National Moment of Remembrance


Memorial Day is a Federal holiday in the United States remembering the people who died while serving in the  armed forces. It began as Decoration Day after the civil war in 1868 in Decatur, Illinois, when an organization of Union veterans decorated the graves of soldiers with flowers.  Following the assassination of President Abraham Lincoln, many commemorative events took place including a more formal practice of decorating graves of soldiers as well as the creation of national military cemeteries., Memorial Day was not declared the official name by Federal law until 1967. In 2000, Congress passed the National Moment of Remembrance Act, asking people to stop and remember at 3:00 P.M

In March I was in Washington DC. And I took the evening monuments tour. It was the first time I had visited the National World War II Memorial which honors all 16 million people who served as part of the American armed forces, including the more than 400,000 who gave the ultimate sacrifice for their country. The memorial sits along the central vista of the National Mall, at the east end of the Reflecting Pool.

Public memorials and monuments attract millions of visitors each year throughout this country.  Memorials serve many functions such as preserving history, connecting us to those we lost, remembering, aiding in the grieving process, educating visitors.  Indeed, most Americans are familiar with the Lincoln Memorial, Jefferson Memorial, Vietnam Wall, and other tributes in the nation’s capital and numerous memorials throughout the country.  America’s passion for public memorials began with the Washington Monument which was completed in 1885.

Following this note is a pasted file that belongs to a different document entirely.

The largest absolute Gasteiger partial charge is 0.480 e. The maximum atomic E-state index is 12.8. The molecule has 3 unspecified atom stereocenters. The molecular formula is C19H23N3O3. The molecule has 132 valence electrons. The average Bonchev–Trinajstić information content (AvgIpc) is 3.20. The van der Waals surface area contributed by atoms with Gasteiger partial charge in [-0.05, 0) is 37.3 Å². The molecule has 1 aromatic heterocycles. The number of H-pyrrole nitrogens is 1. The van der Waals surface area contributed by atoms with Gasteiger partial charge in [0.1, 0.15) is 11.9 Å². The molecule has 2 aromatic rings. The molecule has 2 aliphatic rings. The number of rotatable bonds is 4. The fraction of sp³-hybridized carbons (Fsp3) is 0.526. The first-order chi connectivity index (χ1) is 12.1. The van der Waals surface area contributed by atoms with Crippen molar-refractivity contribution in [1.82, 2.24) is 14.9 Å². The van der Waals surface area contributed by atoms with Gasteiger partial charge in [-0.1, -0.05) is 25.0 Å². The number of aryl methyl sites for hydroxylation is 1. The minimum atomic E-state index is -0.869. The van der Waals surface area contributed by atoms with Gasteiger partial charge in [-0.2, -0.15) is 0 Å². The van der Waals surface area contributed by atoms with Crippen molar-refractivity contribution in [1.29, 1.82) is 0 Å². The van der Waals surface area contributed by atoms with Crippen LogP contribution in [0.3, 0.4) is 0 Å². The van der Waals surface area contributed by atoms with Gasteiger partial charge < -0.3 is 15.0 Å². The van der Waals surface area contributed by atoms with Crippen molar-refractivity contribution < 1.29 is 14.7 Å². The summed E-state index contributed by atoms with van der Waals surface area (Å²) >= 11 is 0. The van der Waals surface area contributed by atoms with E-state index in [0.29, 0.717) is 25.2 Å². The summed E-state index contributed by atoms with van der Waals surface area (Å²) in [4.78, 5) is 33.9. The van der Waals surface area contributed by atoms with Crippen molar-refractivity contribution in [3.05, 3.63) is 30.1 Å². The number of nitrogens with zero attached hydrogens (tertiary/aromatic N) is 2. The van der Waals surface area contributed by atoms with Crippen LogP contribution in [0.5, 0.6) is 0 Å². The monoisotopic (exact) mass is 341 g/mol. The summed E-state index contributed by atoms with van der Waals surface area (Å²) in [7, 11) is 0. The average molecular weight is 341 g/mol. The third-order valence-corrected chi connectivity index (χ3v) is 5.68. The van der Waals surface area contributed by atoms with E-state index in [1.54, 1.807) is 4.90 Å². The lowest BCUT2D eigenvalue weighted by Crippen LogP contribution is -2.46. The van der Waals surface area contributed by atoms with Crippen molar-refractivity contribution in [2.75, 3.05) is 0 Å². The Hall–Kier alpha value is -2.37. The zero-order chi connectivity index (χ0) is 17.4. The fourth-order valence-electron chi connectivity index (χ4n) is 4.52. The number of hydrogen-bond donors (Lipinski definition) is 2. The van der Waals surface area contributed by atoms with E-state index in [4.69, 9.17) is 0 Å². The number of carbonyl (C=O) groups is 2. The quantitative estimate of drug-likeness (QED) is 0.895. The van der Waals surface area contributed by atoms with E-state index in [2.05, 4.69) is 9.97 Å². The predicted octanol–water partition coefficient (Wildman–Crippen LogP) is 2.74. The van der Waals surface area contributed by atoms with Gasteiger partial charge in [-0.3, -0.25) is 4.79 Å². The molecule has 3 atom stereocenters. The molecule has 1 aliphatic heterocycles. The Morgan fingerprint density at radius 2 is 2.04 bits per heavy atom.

My favorite part of the tour was walking through the Martin Luther King Jr. Memorial. On the National mall, it is the fourth to honor a non-president and the first to honor a man of color. The memorial was designed as a lasting tribute to Dr. King’s legacy and will forever serve as a monument to the freedom, opportunity and justice for which he stood.                                                                                 ap_mlk_memorial_quote_kb_130723_16x9_992

”The centerpiece of the memorial is a 30-foot statue of Dr. King. His likeness is carved into the Stone of Hope, which emerges powerfully from two large boulders. The two boulders, which started as one, represent the Mountain of Despair. The boulders are split in half to give way to the Stone of Hope, which appears to have been thrust forward toward the horizon in a great monolithic struggle. The Stone of Hope and the Mountain of Despair together represent the soul-stirring words from Dr. King’s history-making “I Have a Dream” speech. On the visible side of the Stone of Hope, the text from King’s famed 1963 speech is cut sharply into the rock: “Out of the mountain of despair, a stone of hope.” Every visitor enters through the Mountain of Despair and tours the memorial as if moving through the struggle that Dr. King faced during his life. Visitors end in the open freedom of the plaza. The solitary Stone of Hope stands proudly in the plaza, where the civil rights leader gazes over the Tidal Basin toward the horizon, forever encouraging all citizens to strive for justice and equality.” – See more at:

On Memorial Day, the flag of the United States is raised briskly to the top of the staff and then solemnly lowered to the half-staff position, where it remains only until noon. It is then raised to full-staff for the remainder of the day who resolve their sacrifices were not in vain and that we continue to fight for liberty and justice for all.

As we honor our fallen heroes, consider what do you stand for. What do you want to be known and remembered for?